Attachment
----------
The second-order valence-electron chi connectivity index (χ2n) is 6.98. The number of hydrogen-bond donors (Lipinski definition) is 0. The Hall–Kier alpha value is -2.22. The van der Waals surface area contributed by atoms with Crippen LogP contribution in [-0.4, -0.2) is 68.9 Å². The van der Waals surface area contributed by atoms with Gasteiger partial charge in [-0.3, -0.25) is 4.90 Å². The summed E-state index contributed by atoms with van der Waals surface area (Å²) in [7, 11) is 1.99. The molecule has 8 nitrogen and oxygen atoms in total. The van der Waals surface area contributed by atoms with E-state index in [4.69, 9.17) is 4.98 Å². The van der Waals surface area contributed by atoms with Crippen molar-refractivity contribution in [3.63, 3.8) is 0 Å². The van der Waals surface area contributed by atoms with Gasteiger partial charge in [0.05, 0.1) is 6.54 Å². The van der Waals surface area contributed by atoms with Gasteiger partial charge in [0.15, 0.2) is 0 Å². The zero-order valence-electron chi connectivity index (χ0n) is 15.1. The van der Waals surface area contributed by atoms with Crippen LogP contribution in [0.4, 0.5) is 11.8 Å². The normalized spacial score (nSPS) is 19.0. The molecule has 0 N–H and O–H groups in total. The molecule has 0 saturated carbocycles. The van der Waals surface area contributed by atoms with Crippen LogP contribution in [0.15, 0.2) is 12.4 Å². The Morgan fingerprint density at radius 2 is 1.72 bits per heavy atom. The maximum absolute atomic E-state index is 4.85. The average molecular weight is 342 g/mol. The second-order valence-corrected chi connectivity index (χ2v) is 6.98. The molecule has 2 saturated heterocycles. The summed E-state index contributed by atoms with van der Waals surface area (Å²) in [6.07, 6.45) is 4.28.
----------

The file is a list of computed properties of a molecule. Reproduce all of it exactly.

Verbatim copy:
The second-order valence-electron chi connectivity index (χ2n) is 6.98. The number of hydrogen-bond donors (Lipinski definition) is 0. The Hall–Kier alpha value is -2.22. The van der Waals surface area contributed by atoms with Crippen LogP contribution in [-0.4, -0.2) is 68.9 Å². The van der Waals surface area contributed by atoms with Gasteiger partial charge in [-0.3, -0.25) is 4.90 Å². The summed E-state index contributed by atoms with van der Waals surface area (Å²) in [7, 11) is 1.99. The molecule has 8 nitrogen and oxygen atoms in total. The van der Waals surface area contributed by atoms with E-state index in [4.69, 9.17) is 4.98 Å². The van der Waals surface area contributed by atoms with Crippen molar-refractivity contribution in [3.63, 3.8) is 0 Å². The van der Waals surface area contributed by atoms with Gasteiger partial charge in [0.05, 0.1) is 6.54 Å². The van der Waals surface area contributed by atoms with Gasteiger partial charge in [0.15, 0.2) is 0 Å². The zero-order valence-electron chi connectivity index (χ0n) is 15.1. The van der Waals surface area contributed by atoms with Crippen LogP contribution in [0.4, 0.5) is 11.8 Å². The normalized spacial score (nSPS) is 19.0. The molecule has 0 N–H and O–H groups in total. The molecule has 0 saturated carbocycles. The van der Waals surface area contributed by atoms with Crippen LogP contribution in [0.15, 0.2) is 12.4 Å². The Morgan fingerprint density at radius 2 is 1.72 bits per heavy atom. The maximum absolute atomic E-state index is 4.85. The average molecular weight is 342 g/mol. The second-order valence-corrected chi connectivity index (χ2v) is 6.98. The molecule has 2 saturated heterocycles. The summed E-state index contributed by atoms with van der Waals surface area (Å²) in [6.07, 6.45) is 4.28.